Boyle’s law graph?
The relationship between volume and pressure (Boyle-Mariotte’s Law)
The law Boyle describes the relationship between pressure and volume of a gas. It stipulates that, at constant temperature, the volume occupied by a certain quantity of gas is inversely proportional to its pressure.
The Irish physicist and chemist Robert Boyle (1627-1691) and the French physicist Edme Mariotte (1620-1684) have shown that there is a relationship between the pressure and the volume of a gas. At a constant temperature and for the same number of molecules, they observed that the pressure of a gas increases when its volume decreases, and vice versa. The opposite is also true: a decrease in the volume of a gas results in an increase in its pressure. This relationship is called Boyle-Mariotte’s Law.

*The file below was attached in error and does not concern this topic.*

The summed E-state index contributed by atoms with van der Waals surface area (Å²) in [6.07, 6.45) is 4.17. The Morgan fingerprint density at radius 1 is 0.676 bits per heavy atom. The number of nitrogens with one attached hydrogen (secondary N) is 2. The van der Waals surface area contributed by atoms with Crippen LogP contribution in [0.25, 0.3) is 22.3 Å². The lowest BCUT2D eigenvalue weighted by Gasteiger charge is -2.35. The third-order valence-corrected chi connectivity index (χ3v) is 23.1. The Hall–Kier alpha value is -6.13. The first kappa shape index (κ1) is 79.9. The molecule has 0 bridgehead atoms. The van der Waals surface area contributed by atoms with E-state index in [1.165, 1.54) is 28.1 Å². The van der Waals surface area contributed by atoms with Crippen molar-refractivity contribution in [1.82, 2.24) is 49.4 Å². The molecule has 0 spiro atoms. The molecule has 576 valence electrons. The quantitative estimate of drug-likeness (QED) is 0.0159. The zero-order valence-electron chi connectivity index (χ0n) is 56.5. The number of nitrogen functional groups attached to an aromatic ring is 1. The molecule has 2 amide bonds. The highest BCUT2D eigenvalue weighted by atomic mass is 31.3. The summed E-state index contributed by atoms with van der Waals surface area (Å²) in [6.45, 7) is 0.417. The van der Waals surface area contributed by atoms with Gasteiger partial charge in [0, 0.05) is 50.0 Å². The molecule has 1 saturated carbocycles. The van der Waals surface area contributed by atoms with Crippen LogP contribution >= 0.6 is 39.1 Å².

The volume of a gas is therefore inversely proportional to its pressure. For example, doubling the gas pressure will reduce the volume by half. This variation can be explained by the kinetic theory of gas . At constant temperature, if the external pressure exerted on a gas increases, the volume of it decreases. As a result, the gas particles become closer and clash further. As a result, collisions are more frequent, which increases the pressure. Conversely, if the volume of the container is increased, the collision frequency is lower and the pressure of the gas becomes lower.
The graph of pressure versus volume forms a typical curve of an inversely proportional relationship. We can therefore say that the pressure is directly proportional to the inverse of the volume. Mathematically, we can write this relation as follows:
As the product of the pressure by the volume is equal to a constant, one can compare two situations for the same gas, as long as the quantity of gas and the temperature do not vary. This results in the following relation: